The results in Table 3 also illustrate the ability of oldman saltbush to recover after defoliation each year. This is one of the reasons which make this crop exceptionally suitable as a grazing crop. A carrying capacity of 21.74 sheep per hectare for four months of the year was calculated for oldman saltbush (2500 plants/ha), which converts to a carrying capacity of 6-8/sheep/ha/year). An average number of 2800 sheep grazing days per ha of oldman saltbush per year was obtained at Grootfontein A.D.I. (De Kock, 1980). Similar values were calculated from the results obtained by Hoon & King (1992).  Oldman saltbush is high in protein (16-22%) and can supply the maintenance requirements of sheep. It can also maintain ewes during late pregnancy and lactation, but for optimum production and reproduction, additional energy should be supplemented.


Spineless cactus (Opuntia spp.)

Spineless cacti possess the exceptional characteristics of being able to store large quantities of water in their succulent leaves in a relatively short period. Just a few millimetres of rain which would normally be of no value to ordinary fodder crops, can be utilised efficiently by this plant. Spineless cactus is not only of value as a source of succulent fodder during droughts but can also be used in the reclamation of bare patches and in the conservation of veld. Spineless cactus is deficient in protein (3-4% on DM basis), while the high moisture content (about 90%) is a factor that limits intake. Even for maintenance of animals, it is necessary to supplement spineless cactus with one or other form of protein. The method of utilisation of spineless cactus will differ from farm to farm according to circumstances such as available labour, facilities, quantity available, etc. The different utilisation methods are the following:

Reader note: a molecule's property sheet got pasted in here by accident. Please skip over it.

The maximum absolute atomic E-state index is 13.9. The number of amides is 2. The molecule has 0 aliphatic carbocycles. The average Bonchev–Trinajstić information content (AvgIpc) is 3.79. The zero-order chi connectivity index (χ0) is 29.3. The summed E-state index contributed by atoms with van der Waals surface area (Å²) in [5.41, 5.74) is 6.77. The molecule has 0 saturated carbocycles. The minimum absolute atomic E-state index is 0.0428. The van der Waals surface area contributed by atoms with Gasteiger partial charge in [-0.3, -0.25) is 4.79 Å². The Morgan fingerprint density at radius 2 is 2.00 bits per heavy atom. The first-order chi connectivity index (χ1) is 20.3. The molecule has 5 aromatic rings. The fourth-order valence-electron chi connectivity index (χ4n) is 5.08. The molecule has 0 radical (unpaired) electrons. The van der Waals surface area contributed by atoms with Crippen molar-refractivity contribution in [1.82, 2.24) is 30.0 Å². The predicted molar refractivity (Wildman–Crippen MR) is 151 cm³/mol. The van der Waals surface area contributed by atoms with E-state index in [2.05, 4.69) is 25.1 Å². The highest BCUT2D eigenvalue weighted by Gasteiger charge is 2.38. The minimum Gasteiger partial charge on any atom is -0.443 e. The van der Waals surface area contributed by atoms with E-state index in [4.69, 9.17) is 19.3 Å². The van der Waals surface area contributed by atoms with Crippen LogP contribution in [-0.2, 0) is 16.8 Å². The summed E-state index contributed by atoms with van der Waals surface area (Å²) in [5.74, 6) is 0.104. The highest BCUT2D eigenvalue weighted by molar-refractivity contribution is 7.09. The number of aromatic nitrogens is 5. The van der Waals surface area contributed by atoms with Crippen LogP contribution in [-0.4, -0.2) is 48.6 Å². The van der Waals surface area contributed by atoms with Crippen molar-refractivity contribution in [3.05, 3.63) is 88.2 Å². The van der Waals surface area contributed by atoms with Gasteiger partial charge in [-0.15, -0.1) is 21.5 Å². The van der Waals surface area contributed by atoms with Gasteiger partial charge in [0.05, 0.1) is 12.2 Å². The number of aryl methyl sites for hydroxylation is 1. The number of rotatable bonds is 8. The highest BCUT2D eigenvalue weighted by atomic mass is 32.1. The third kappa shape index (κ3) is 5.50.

American aloe (Agave americana)

American aloe is one of the hardiest plants which can be established for the production of fodder in the arid and semi-arid regions. American aloe has the same deficiencies as spineless cactus with regard to nutritional value, namely a high moisture (85-90%) and low protein (3-4%) content. Like oldman saltbush and spineless cactus, the growing season of American aloe plants is in the summer months. In the autumn and dry winter months the leaves can be processed (chopped and chaffed in pieces) and fed to animals. A yield of 120 tons of leaves per hectare can be expected annually from American aloe, even on relatively poor soils (De Kock , 1980). An extensive study on the utilisation of American aloe as a feed source for sheep at Grootfontein A.D.I. has indicated that American aloe leaves were able to satisfy 64% of the maintenance requirements of mature sheep, but that the best results were obtained at an inclusion level of 45% in maintenance diets. It was concluded that the most important applications of American aloe would be as a survival diet (e.g. during serious drought conditions) or as a major component of a maintenance diet. (Hoon, 1994).


Livestock feeding in the developing agriculture

Leng (1991) states that livestock in developing areas are mostly restricted in their nutrition to:

Apart from a general shortage of feed stuffs, the feeds that are available are fibrous and relatively high in ligno-cellulose. They are usually of low digestibility and are often deficient in critical nutrients, including protein, non-protein nitrogen and minerals. Generally, the forages consumed by ruminants in developing areas are almost always below 55% (usually 40-45%) digestibility and often have less than 8% crude protein, the protein level more often being around 3-5% (Leng, 1991). The net result of livestock farming under these conditions is an extremely low rate of productivity, being 0.1-0.25 of that of ruminants in the temperate countries grazing fertilised pastures of fed high-quality feeds based on grain and immature pasture plants.